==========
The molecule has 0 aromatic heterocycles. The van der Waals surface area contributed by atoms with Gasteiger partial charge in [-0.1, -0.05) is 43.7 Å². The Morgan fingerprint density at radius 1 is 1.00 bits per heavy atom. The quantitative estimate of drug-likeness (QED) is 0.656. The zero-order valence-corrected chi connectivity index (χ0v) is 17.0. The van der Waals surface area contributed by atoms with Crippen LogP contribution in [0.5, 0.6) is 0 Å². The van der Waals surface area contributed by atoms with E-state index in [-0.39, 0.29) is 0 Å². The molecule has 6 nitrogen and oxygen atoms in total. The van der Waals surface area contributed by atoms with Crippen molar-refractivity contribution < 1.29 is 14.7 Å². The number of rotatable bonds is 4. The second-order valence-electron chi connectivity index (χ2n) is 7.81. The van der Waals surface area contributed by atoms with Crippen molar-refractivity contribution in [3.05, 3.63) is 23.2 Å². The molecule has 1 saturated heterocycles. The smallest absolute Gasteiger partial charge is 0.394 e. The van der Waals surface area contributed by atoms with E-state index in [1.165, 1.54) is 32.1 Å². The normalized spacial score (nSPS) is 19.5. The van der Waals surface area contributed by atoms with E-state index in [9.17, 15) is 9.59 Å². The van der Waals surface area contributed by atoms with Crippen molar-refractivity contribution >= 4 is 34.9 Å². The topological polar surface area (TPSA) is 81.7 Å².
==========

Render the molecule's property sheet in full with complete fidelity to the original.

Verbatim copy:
The molecule has 0 aromatic heterocycles. The van der Waals surface area contributed by atoms with Gasteiger partial charge in [-0.1, -0.05) is 43.7 Å². The Morgan fingerprint density at radius 1 is 1.00 bits per heavy atom. The quantitative estimate of drug-likeness (QED) is 0.656. The zero-order valence-corrected chi connectivity index (χ0v) is 17.0. The van der Waals surface area contributed by atoms with Crippen LogP contribution in [0.5, 0.6) is 0 Å². The van der Waals surface area contributed by atoms with E-state index in [-0.39, 0.29) is 0 Å². The molecule has 6 nitrogen and oxygen atoms in total. The van der Waals surface area contributed by atoms with Crippen molar-refractivity contribution < 1.29 is 14.7 Å². The number of rotatable bonds is 4. The second-order valence-electron chi connectivity index (χ2n) is 7.81. The van der Waals surface area contributed by atoms with Crippen molar-refractivity contribution in [3.05, 3.63) is 23.2 Å². The molecule has 1 saturated heterocycles. The smallest absolute Gasteiger partial charge is 0.394 e. The van der Waals surface area contributed by atoms with E-state index in [1.165, 1.54) is 32.1 Å². The normalized spacial score (nSPS) is 19.5. The van der Waals surface area contributed by atoms with E-state index in [9.17, 15) is 9.59 Å². The van der Waals surface area contributed by atoms with Crippen molar-refractivity contribution >= 4 is 34.9 Å². The topological polar surface area (TPSA) is 81.7 Å².